I'd like to thank the Empire's publisher, Don Smith, for adding more information to the discussion on the light rail for Juneau. Mr. Smith apparently knows more about light rail than I do as "a misinformed writer." When I attended a light rail meeting a year ago at Centennial Hall, a light rail authority from Portland said that the Aspen light rail project was still alive.
In regard to Juneau, I'd like to ask Mr. Smith where he came up with the "$300 million or more" price tag to build a light rail system here? I'm not trying to be a wise guy about this; it's just hard for me to understand why it's so expensive to build light rail in this age of high-tech construction equipment when they used to build light rail systems using mules and a lot of manpower in the early 20th century. Maybe Mr. Smith also knows whether or not the center of Egan Drive could be used for light rail and if we'd have to pay right-of-way costs to use it?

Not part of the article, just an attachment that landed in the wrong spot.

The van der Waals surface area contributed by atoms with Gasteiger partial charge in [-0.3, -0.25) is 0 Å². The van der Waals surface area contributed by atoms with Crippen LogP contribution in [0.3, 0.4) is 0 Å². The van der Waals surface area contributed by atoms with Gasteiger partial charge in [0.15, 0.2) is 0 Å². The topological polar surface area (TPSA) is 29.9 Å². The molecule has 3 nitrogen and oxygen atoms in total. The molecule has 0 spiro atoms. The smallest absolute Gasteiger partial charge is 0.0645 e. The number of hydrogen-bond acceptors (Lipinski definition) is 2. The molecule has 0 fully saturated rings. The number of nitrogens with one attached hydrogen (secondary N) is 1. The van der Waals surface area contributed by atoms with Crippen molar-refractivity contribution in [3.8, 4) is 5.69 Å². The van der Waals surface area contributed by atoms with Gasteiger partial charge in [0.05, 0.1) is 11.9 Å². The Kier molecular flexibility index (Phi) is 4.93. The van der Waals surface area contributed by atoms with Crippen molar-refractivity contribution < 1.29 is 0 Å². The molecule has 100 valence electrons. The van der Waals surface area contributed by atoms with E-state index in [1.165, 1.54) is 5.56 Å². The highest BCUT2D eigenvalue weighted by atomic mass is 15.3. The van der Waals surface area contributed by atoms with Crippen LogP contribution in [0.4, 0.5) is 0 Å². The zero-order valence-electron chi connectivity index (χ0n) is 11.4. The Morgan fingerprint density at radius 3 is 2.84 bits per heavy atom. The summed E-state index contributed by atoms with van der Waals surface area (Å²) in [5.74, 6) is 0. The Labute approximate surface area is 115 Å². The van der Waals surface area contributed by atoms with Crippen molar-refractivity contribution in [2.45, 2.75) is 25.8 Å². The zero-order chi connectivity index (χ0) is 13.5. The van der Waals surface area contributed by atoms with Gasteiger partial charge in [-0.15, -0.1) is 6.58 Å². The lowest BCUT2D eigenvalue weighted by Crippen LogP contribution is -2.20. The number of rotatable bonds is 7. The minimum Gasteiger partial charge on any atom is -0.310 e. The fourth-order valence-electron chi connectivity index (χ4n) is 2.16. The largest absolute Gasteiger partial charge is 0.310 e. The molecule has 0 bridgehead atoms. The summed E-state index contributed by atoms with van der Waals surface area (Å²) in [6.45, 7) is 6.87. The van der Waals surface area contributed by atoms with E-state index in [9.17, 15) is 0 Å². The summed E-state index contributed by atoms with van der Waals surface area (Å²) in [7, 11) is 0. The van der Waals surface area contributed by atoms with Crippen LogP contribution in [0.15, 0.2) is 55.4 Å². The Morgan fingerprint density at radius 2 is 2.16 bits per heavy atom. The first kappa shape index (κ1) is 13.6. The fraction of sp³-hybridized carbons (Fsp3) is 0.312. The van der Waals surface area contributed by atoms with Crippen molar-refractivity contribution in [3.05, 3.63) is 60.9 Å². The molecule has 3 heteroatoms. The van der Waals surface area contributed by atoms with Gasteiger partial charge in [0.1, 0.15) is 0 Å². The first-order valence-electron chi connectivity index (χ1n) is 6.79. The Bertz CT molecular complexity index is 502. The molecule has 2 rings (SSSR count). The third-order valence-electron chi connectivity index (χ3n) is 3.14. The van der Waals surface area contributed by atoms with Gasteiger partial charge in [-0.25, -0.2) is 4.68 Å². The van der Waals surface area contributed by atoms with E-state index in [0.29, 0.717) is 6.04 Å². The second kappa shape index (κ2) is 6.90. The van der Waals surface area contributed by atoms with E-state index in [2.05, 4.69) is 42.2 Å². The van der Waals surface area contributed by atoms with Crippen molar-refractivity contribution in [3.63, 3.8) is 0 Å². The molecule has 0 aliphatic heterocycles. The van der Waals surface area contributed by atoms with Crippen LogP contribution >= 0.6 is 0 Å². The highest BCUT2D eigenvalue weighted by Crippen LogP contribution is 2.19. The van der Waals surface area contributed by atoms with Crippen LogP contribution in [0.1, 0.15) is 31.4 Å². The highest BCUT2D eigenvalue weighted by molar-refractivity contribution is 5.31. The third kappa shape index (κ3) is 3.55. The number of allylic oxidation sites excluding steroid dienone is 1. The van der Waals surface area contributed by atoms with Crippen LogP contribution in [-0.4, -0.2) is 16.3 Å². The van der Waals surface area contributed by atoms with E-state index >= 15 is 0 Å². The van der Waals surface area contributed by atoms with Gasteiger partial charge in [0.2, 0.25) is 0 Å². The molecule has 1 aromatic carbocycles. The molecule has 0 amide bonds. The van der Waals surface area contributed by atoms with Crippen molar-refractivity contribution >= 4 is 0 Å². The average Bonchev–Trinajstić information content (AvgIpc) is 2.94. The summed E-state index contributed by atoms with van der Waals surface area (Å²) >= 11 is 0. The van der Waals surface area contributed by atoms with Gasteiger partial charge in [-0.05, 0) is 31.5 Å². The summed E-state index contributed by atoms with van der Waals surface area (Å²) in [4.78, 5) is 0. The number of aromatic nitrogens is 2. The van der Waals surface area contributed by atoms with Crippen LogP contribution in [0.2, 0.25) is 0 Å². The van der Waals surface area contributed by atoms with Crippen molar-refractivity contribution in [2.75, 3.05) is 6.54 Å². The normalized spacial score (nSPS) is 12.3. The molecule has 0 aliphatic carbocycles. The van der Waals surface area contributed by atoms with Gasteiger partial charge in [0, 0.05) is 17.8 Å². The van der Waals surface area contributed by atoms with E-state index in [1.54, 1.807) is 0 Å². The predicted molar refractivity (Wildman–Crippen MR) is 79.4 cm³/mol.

One more thing. Mr. Smith asks, "What kind of message are we sending to the rest of the state when we are willing to spend $300 million or more to build a train that would serve a fraction of the state's population instead of improving Juneau's accessibility to everyone?"
The message is this: Juneau, as Alaska's capital, wants to build its future based on reason, wisdom and a transportation system that protects the beauty and lifestyle of our state, rather than applying ideas that have deadened communities, trashed environments and sentenced people to years behind the wheel elsewhere. I, and many other Alaskans, feel that we have the opportunity to do things right here.
Moving the capital is about moving jobs and money to Anchorage, not just about better access to government. We'll never be able to beat the access argument, even if we have a road to Skagway. But they haven't moved Washington, D.C., to Omaha or Sacramento to Santa Barbara and no one is petitioning to do so. Why not?
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